In an effort to further her musical education, Susan Omand has been set "homework" of listening to albums released after the 1980s that she has missed out on. This week she experiences a renaissance ...
See the full list of #EducatingOmand: Year 2 albums here
As the first track of my latest homework album, Renaissance by Polyphia, started, it took my breath away. I was NOT expecting the full on orchestral intro to Culture Shock, which was absolutely stunning. For this to be followed by equally stunning guitar twiddling (as our great and glorious leader Steve would call it) it ensured the track laid a very solid foundation and I settled down to enjoy an interesting and exciting album, expecting great things.
Light is, as the name suggests, light and fluffy, although the riff did remind me a bit of We Didn’t Start the Fire. Again, there are very good guitar twiddlings with the addition of some very Level 42 sounding slap base. And that’s when I started to notice a pattern forming.
Florence is very pleasant, again with the twiddly guitar showing off and a solid bassline. Nightmare isn’t at all nightmarish, settling quickly into the same comfort zone as the rest of the tracks so far with, maybe, a slight darkening to the bass but nothing shocking or jarring. Storm tries its best to be stormy with more frenetic drumming but still manages to be a warm and comforting drizzle and Bittersweet was more sweet than bitter. Ivory is nice, Amour is nice, Crush and Euphoria are both nice too. Other than Culture Shock, the only tracks that sparked anything in me was the very short Symmetry which, ironically, took the balance away from the lead guitar for a couple of minutes, and Paradise which, when it started with piano, made me check that I was still listening to the same album.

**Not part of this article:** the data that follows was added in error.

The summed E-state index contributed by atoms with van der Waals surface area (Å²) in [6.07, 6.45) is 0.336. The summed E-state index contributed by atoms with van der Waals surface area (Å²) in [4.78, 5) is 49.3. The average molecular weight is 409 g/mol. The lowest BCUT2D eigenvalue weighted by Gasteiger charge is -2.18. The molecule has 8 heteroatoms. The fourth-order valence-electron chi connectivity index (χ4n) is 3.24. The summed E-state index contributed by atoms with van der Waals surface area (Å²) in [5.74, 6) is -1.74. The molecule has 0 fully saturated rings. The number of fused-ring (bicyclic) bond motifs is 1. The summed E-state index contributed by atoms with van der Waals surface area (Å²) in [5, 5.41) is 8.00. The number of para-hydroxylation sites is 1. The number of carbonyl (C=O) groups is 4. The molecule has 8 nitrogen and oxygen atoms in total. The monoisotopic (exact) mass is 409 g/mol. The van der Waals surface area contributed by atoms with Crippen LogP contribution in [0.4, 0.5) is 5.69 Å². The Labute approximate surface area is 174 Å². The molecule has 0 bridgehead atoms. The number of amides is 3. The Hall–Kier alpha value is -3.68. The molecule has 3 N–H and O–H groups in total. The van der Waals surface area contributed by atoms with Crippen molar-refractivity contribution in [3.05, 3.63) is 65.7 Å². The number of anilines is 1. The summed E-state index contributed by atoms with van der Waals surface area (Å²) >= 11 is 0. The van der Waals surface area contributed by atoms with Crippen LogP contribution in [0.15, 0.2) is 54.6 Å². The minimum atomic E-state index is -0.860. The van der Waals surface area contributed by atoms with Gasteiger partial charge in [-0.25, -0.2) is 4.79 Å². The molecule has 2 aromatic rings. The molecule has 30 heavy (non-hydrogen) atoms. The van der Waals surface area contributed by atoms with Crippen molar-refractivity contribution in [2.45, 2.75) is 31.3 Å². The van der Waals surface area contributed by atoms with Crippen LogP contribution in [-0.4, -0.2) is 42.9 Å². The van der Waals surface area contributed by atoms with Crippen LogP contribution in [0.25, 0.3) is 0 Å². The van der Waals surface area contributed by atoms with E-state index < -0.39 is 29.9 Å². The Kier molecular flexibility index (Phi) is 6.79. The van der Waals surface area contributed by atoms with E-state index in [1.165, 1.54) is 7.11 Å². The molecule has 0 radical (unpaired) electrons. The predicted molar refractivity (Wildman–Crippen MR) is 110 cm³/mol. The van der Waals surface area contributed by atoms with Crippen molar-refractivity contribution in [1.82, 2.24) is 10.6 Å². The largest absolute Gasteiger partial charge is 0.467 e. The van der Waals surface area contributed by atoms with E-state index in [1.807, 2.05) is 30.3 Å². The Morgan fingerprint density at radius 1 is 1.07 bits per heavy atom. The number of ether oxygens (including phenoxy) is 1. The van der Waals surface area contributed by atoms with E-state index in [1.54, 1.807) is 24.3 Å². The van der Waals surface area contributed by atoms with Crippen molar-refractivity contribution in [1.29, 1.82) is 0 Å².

So, yes, it’s a nice album and, yes, I’d probably go looking for more of their work if I needed something to listen to while I was doing something else. Because I think that’s the problem with this album for me; once you get over the ooooh and aahhhh of the amazing prog guitar skills of a very young band, that’s kind of all there is. The rest is all a bit too wallpapery ho hum to make much impact for me, very samey once you get into it. Don’t get me wrong, it really is great for having on in the background; it lulls, it comforts, it won’t offend your visitors and I really appreciate the lack of hollering vocals but, as an album, it doesn’t hold my interest or break into whatever else I’m doing enough for me to sit and pay it rapt attention. It didn’t live up to my expectations after the culture shock of Culture Shock. And that’s a real pity because Culture Shock as an album opener is brilliant.
Image - Amazon